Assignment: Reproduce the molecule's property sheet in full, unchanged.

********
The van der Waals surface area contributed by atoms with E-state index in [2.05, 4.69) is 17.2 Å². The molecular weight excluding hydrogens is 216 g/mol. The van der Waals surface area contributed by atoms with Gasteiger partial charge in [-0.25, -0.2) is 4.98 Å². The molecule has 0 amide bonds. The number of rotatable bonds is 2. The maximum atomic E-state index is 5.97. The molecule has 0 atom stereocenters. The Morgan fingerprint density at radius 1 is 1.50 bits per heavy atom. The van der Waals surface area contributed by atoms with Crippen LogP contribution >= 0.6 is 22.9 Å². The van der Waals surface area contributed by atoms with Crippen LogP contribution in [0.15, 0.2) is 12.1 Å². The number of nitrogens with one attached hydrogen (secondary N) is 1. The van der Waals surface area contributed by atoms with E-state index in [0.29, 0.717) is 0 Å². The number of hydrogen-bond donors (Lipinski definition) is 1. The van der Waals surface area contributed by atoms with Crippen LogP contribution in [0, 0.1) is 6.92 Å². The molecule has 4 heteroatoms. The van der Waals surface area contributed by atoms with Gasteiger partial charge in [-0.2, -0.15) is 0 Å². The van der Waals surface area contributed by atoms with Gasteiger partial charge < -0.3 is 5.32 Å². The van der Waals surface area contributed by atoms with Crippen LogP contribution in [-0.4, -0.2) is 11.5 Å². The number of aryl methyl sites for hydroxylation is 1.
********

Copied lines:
The van der Waals surface area contributed by atoms with E-state index in [2.05, 4.69) is 17.2 Å². The molecular weight excluding hydrogens is 216 g/mol. The van der Waals surface area contributed by atoms with Gasteiger partial charge in [-0.25, -0.2) is 4.98 Å². The molecule has 0 amide bonds. The number of rotatable bonds is 2. The maximum atomic E-state index is 5.97. The molecule has 0 atom stereocenters. The Morgan fingerprint density at radius 1 is 1.50 bits per heavy atom. The van der Waals surface area contributed by atoms with Crippen LogP contribution >= 0.6 is 22.9 Å². The van der Waals surface area contributed by atoms with Crippen LogP contribution in [0.15, 0.2) is 12.1 Å². The number of nitrogens with one attached hydrogen (secondary N) is 1. The van der Waals surface area contributed by atoms with E-state index in [0.29, 0.717) is 0 Å². The number of hydrogen-bond donors (Lipinski definition) is 1. The van der Waals surface area contributed by atoms with Crippen LogP contribution in [0, 0.1) is 6.92 Å². The molecule has 4 heteroatoms. The van der Waals surface area contributed by atoms with Gasteiger partial charge in [-0.2, -0.15) is 0 Å². The van der Waals surface area contributed by atoms with Gasteiger partial charge < -0.3 is 5.32 Å². The van der Waals surface area contributed by atoms with Crippen LogP contribution in [-0.4, -0.2) is 11.5 Å². The number of aryl methyl sites for hydroxylation is 1.